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In this episode of DNews, Dr. Crystal Dilworth tried to figure out what the scientific community's consensus is on Intravaginal Ejactulatory Latency Time, or, simply, how long "normal" heterosexual couples should be having sex for. In attempting to find an answer, she discovered that concepts of "normal" -- in relation to sex -- have changed drastically with societal expectations around it, so it's not easy to assign a biological value to.

In the late 1940s, according to the the Kinsey Report, 75% of males surveyed reported intercourse lasting approximately two minutes. Today, this objectionably short time period would likely warrant a premature ejaculation diagnosis.

Since the late 1960s, as the feminist movement and sexual revolution gained momentum, intercourse has been taking longer. More recent survey data from a study done at the University of New Brunswick showed the duration of vaginal intercourse to fall within the "five-to-ten minute" range, with durations in excess of 20 minutes being considered undesirable. That average sweet spot is presumably somewhere in between.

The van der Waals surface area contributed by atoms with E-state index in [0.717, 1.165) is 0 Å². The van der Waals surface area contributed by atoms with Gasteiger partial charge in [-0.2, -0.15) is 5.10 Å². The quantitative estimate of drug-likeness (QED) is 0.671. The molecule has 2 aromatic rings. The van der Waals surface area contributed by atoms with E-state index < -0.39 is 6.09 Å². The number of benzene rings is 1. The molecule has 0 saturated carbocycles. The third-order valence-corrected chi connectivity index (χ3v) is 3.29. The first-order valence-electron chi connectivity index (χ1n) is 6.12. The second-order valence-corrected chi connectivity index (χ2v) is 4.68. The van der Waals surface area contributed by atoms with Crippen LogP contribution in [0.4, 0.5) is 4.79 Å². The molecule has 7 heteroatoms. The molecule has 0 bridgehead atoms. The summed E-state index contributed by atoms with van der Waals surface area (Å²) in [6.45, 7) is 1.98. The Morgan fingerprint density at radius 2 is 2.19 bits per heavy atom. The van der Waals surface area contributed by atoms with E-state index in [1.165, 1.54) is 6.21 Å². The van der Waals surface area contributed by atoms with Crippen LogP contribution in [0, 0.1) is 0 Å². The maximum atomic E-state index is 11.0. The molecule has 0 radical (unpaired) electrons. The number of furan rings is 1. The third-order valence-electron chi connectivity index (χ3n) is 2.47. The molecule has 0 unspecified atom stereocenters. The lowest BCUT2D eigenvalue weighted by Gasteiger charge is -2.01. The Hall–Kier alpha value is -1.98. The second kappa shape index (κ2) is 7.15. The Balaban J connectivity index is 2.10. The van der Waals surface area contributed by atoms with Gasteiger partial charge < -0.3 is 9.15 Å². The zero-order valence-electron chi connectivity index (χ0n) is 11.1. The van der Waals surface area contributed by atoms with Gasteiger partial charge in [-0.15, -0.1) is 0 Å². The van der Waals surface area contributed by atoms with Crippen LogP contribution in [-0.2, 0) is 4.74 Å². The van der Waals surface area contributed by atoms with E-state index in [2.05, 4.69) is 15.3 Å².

Historically, sex research has been pretty penis centric, so these averages only apply to the time it takes for male ejaculation with a female partner. More recent studies investigate more qualitative measures, like sexual satisfaction.

For example, in a 2004 study, participants were asked to report how long they wanted sex to last, as well as the actual duration of their intercourse. Female study participants desired an average of seven more minutes of intercourse than their partner at the time, and men reported wanting 11 more minutes. Interestingly, when asked about foreplay duration, men and women reported wanting 5 and 10 more minutes, respectively.

Ultimately, of course, it comes down to the personal expectations, desires, and needs of the people having sex. If you're being satisfied, you shouldn't necessarily assume that your partner is and vice-versa. Do you think you're normal? Let us know in the comments down below (but let's keep it PG, folks!)

Learn More:

How Long Should Sex Actually Last? (New York Magazine)
"How many minutes of sex is enough, and how many is too few? In public and pop culture, tales of sex that lasts all night long tend to draw low whistles and nods of approval."

Actual and desired duration of foreplay and intercourse: discordance and misperceptions within heterosexual couples (NIH)
"One hundred and fifty-two heterosexual couples reported their actual and ideal duration of foreplay and intercourse, as well as their perceptions of their partners' desired duration of foreplay and intercourse."